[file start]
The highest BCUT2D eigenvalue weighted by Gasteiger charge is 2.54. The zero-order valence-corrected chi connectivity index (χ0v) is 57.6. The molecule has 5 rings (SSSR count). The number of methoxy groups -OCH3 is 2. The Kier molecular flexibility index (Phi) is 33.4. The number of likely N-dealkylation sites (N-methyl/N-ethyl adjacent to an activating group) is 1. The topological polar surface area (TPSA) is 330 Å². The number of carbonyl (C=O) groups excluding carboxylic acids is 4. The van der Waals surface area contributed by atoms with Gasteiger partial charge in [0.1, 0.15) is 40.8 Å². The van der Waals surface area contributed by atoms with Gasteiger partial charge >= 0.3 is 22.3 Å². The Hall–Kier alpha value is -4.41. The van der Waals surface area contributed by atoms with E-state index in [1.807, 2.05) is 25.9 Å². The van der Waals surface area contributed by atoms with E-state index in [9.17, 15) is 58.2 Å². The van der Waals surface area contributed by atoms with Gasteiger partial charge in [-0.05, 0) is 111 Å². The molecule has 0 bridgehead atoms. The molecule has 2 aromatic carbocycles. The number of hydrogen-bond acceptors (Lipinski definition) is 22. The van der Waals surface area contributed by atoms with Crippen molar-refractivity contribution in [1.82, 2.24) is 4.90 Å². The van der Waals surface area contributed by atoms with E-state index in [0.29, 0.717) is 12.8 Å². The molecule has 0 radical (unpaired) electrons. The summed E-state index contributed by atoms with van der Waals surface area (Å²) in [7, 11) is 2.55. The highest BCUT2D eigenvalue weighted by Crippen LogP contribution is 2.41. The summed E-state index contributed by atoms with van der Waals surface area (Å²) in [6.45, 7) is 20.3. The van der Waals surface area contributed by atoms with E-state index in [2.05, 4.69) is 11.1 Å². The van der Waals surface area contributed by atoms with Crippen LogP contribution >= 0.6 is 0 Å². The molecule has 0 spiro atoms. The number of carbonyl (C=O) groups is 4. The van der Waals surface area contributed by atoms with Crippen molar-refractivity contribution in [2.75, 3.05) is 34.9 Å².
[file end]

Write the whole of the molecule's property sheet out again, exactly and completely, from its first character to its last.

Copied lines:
The highest BCUT2D eigenvalue weighted by Gasteiger charge is 2.54. The zero-order valence-corrected chi connectivity index (χ0v) is 57.6. The molecule has 5 rings (SSSR count). The number of methoxy groups -OCH3 is 2. The Kier molecular flexibility index (Phi) is 33.4. The number of likely N-dealkylation sites (N-methyl/N-ethyl adjacent to an activating group) is 1. The topological polar surface area (TPSA) is 330 Å². The number of carbonyl (C=O) groups excluding carboxylic acids is 4. The van der Waals surface area contributed by atoms with Gasteiger partial charge in [0.1, 0.15) is 40.8 Å². The van der Waals surface area contributed by atoms with Gasteiger partial charge >= 0.3 is 22.3 Å². The Hall–Kier alpha value is -4.41. The van der Waals surface area contributed by atoms with E-state index in [1.807, 2.05) is 25.9 Å². The van der Waals surface area contributed by atoms with E-state index in [9.17, 15) is 58.2 Å². The van der Waals surface area contributed by atoms with Gasteiger partial charge in [-0.05, 0) is 111 Å². The molecule has 0 bridgehead atoms. The molecule has 2 aromatic carbocycles. The number of hydrogen-bond acceptors (Lipinski definition) is 22. The van der Waals surface area contributed by atoms with Crippen molar-refractivity contribution in [1.82, 2.24) is 4.90 Å². The van der Waals surface area contributed by atoms with E-state index in [0.29, 0.717) is 12.8 Å². The molecule has 0 radical (unpaired) electrons. The summed E-state index contributed by atoms with van der Waals surface area (Å²) in [7, 11) is 2.55. The highest BCUT2D eigenvalue weighted by Crippen LogP contribution is 2.41. The summed E-state index contributed by atoms with van der Waals surface area (Å²) in [6.45, 7) is 20.3. The van der Waals surface area contributed by atoms with E-state index in [2.05, 4.69) is 11.1 Å². The van der Waals surface area contributed by atoms with Crippen LogP contribution >= 0.6 is 0 Å². The molecule has 0 spiro atoms. The number of carbonyl (C=O) groups is 4. The van der Waals surface area contributed by atoms with Crippen molar-refractivity contribution in [2.75, 3.05) is 34.9 Å².